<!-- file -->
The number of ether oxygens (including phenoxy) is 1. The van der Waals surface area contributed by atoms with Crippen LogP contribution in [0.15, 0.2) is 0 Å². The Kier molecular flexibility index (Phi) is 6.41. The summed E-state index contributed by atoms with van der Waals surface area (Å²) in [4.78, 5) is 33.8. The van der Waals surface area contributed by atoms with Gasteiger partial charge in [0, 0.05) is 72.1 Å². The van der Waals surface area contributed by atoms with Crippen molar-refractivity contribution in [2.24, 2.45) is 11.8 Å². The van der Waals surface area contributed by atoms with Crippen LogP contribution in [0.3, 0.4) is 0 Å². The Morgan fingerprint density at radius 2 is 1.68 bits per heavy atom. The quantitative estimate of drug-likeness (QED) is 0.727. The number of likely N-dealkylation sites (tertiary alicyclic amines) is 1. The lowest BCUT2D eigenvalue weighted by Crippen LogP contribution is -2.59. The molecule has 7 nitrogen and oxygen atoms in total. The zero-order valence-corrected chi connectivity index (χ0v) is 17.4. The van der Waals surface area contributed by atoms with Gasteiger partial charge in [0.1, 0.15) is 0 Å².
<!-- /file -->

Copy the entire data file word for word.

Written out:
The number of ether oxygens (including phenoxy) is 1. The van der Waals surface area contributed by atoms with Crippen LogP contribution in [0.15, 0.2) is 0 Å². The Kier molecular flexibility index (Phi) is 6.41. The summed E-state index contributed by atoms with van der Waals surface area (Å²) in [4.78, 5) is 33.8. The van der Waals surface area contributed by atoms with Gasteiger partial charge in [0, 0.05) is 72.1 Å². The van der Waals surface area contributed by atoms with Crippen molar-refractivity contribution in [2.24, 2.45) is 11.8 Å². The van der Waals surface area contributed by atoms with Crippen LogP contribution in [0.3, 0.4) is 0 Å². The Morgan fingerprint density at radius 2 is 1.68 bits per heavy atom. The quantitative estimate of drug-likeness (QED) is 0.727. The number of likely N-dealkylation sites (tertiary alicyclic amines) is 1. The lowest BCUT2D eigenvalue weighted by Crippen LogP contribution is -2.59. The molecule has 7 nitrogen and oxygen atoms in total. The zero-order valence-corrected chi connectivity index (χ0v) is 17.4. The van der Waals surface area contributed by atoms with Gasteiger partial charge in [0.1, 0.15) is 0 Å².